Arcos de la Frontera

Our day started with breakfast in our hotel’s dining room. Our hostess, like the young receptionist the previous day, spoke no English. However with some pointing and gesturing we managed to order a toasted open roll covered with a delicious tomato paste and some orange juice for me and tea for Karen. Breakfast completed we headed out. We could go down the hill into the townor up the hill along the ever narrowing road into the old part of the town.Just as we came out the front door we noticed an unusual set of figures opposite so we decided to take a closer look.Nearby we found the Hospital of John of God, which was proudly celebrating 450 years of service to the Arcos community.The entry was very impressive with its patio garden and wrought iron gate.Heading uphill we soon came to the local Tourism Office.After a quick visit inside we came out armed with a guided walk of the old town, thanks to a very helpful lady on their staff who spoke good English. Our first stop was the minor basilica of Saint María de la Asunción but due to cleaning being in progress we could only check it out from the exterior.Standing on the steps leading up to the basilica did give me the chance to safely photograph the narrow main street. We were certainly glad not to be driving, having taken up the kind offer of our hotel to park in their parking garage. As you can see it was very narrow indeed and we had already taken refuge in a couple of doorways on our way up just like the people in this next photo.Passing through the plaza at the side of the basilica we came to the Balcón de la Peña Nueva. Now it was daylight we could take in the view below which the previous night had been pitch black.Continuing our guided walk we made our way further up passing galleries and cafes along the way.Next we came to the mayoral residencewith a courtyard garden open to the public.The layout was a lovely formal one.At the high point of the town we came to another church, the Church of St Peter.From there we began a descent passing more cafes and hotelsuntil we reached the Mirador de Abades.From this viewpoint we could see the town, below the wall and further to the Guadalete River.We continued our exploratory walk. The narrowness of the streets still continued to amaze us. Small cars and skilled driving would have been the order of the day if we had chosen to drive within this old part of town.By now it was well into lunchtime so we started to check out the menus at each cafe or restaurant as we passed by. Eventually we found a table at Taberna Jovenes Flamencos, which was well recommended on Trip Advisor. The food was quite good but we found the waiter quite pushy at first and inattentive as time went by. Overall, an underwhelming dining experience. After lunch we headed down the main street past our hotel and at the Plaza De España turned sharply down to the left. This brought us onto a path leading down below the city wall and the cliffs they are built on.As the path kept descending we had an entirely different view of the town from below. It was also surprising to see quite a few Australian eucalyptus trees.You could certainly see how difficult it would have been to successfully attack this town in former times. After a while the path followed the Guadelete River for a bit. We were happy to keep going.However when we came to a point where the path started to turn left, below where we had been at the Mirador de Abades before lunch, we decided to retrace our steps as it was a long way around the town if we kept going.Back to our hotel we went for a rest before heading out to dinner up in the old part of town. This time we chose to eat at Bar Alcaravan which was tucked away down Calle Nueva off the main road, Calle Dean Espinosa. Part of the restaurant/bar was like a cavebut we chose to eat at the other end where the light was better.Karen ordered a salad and I had a generous serving of venison accompanied by beans and potatoes. Dinner finished we took a short walk around this quiet but atmospheric part of the old town before retiring to our hotel.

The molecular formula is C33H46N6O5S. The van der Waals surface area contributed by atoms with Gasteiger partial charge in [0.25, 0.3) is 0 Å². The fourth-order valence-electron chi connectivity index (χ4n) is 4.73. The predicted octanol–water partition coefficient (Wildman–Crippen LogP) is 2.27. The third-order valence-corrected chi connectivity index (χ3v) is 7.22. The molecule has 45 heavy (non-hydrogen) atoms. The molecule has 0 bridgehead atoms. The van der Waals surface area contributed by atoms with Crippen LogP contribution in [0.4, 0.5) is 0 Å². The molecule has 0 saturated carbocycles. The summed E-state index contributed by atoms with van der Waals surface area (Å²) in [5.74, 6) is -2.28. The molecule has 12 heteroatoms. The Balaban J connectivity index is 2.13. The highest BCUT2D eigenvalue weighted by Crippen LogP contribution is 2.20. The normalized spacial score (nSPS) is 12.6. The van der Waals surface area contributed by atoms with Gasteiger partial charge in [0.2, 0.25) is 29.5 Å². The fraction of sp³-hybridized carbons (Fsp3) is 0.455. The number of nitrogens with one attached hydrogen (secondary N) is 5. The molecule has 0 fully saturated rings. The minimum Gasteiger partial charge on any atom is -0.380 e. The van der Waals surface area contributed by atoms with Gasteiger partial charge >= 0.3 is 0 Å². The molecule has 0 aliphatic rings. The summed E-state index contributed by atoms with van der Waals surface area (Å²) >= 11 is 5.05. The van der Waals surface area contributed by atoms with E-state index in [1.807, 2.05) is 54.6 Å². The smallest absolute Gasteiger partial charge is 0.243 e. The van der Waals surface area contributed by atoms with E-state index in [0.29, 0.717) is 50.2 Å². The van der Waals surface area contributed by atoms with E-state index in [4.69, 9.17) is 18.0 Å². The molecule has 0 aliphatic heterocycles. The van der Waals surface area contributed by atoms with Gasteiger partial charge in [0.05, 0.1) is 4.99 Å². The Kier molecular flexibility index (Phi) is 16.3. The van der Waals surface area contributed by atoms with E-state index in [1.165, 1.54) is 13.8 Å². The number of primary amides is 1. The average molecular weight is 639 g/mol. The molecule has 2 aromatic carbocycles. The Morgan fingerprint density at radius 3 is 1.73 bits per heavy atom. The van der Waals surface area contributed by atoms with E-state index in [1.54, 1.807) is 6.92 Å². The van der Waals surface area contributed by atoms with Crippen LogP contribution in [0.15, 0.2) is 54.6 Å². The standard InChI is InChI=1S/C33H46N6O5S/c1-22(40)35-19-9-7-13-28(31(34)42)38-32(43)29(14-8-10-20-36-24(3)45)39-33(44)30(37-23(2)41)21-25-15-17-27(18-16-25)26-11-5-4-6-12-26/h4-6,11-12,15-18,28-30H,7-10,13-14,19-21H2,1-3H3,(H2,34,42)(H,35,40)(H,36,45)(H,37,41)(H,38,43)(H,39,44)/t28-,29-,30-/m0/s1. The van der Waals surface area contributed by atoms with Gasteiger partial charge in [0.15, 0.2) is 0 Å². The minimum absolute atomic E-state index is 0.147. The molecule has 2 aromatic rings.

2 thoughts on “Arcos de la Frontera

    • Hi Brendan, Thanks for your comment. Lots of travellers visit Jerez (famous for sherry), Cadiz or even Gibraltar when in this area. However we wanted to see some of the ‘white villages’ which are less visited to have a feel for this area. Seeing Arcos, Grazelema National Park and other villages such as Zahara on our way to Ronda appealed. Hope you find the next post interesting too. Cheers, Mark

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